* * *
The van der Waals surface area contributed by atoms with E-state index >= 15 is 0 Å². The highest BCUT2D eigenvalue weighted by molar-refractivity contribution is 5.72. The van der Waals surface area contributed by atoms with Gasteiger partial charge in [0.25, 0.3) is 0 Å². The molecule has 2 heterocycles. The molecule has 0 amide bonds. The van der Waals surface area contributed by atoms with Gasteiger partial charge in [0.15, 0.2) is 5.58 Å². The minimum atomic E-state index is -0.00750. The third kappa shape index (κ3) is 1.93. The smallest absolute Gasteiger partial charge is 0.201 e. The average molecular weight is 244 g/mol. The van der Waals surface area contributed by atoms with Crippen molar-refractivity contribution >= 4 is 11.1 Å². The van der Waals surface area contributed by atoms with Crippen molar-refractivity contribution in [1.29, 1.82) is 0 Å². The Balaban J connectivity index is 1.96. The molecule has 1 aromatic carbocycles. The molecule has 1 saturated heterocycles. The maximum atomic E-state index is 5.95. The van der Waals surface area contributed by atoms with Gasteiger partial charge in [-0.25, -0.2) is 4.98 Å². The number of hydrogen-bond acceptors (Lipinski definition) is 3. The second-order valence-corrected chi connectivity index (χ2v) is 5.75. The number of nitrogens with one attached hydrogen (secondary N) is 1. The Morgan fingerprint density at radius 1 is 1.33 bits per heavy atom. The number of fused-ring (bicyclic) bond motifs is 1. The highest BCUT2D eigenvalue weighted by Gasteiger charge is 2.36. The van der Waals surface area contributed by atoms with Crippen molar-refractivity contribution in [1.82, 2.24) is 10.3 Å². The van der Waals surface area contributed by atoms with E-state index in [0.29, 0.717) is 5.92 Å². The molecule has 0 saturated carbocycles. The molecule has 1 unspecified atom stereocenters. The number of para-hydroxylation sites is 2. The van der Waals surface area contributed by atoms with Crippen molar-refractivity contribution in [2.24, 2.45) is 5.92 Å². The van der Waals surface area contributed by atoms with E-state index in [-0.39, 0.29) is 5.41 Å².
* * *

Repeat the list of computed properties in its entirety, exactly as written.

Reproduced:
The van der Waals surface area contributed by atoms with E-state index >= 15 is 0 Å². The highest BCUT2D eigenvalue weighted by molar-refractivity contribution is 5.72. The van der Waals surface area contributed by atoms with Gasteiger partial charge in [0.25, 0.3) is 0 Å². The molecule has 2 heterocycles. The molecule has 0 amide bonds. The van der Waals surface area contributed by atoms with Gasteiger partial charge in [0.15, 0.2) is 5.58 Å². The minimum atomic E-state index is -0.00750. The third kappa shape index (κ3) is 1.93. The smallest absolute Gasteiger partial charge is 0.201 e. The average molecular weight is 244 g/mol. The van der Waals surface area contributed by atoms with Crippen molar-refractivity contribution >= 4 is 11.1 Å². The van der Waals surface area contributed by atoms with Crippen molar-refractivity contribution in [1.29, 1.82) is 0 Å². The Balaban J connectivity index is 1.96. The molecule has 1 aromatic carbocycles. The molecule has 1 saturated heterocycles. The maximum atomic E-state index is 5.95. The van der Waals surface area contributed by atoms with Gasteiger partial charge in [-0.25, -0.2) is 4.98 Å². The number of hydrogen-bond acceptors (Lipinski definition) is 3. The second-order valence-corrected chi connectivity index (χ2v) is 5.75. The number of nitrogens with one attached hydrogen (secondary N) is 1. The Morgan fingerprint density at radius 1 is 1.33 bits per heavy atom. The number of fused-ring (bicyclic) bond motifs is 1. The highest BCUT2D eigenvalue weighted by Gasteiger charge is 2.36. The van der Waals surface area contributed by atoms with Crippen molar-refractivity contribution in [1.82, 2.24) is 10.3 Å². The van der Waals surface area contributed by atoms with E-state index in [0.29, 0.717) is 5.92 Å². The molecule has 0 saturated carbocycles. The molecule has 1 unspecified atom stereocenters. The number of para-hydroxylation sites is 2. The van der Waals surface area contributed by atoms with Crippen molar-refractivity contribution in [2.24, 2.45) is 5.92 Å². The van der Waals surface area contributed by atoms with E-state index in [-0.39, 0.29) is 5.41 Å².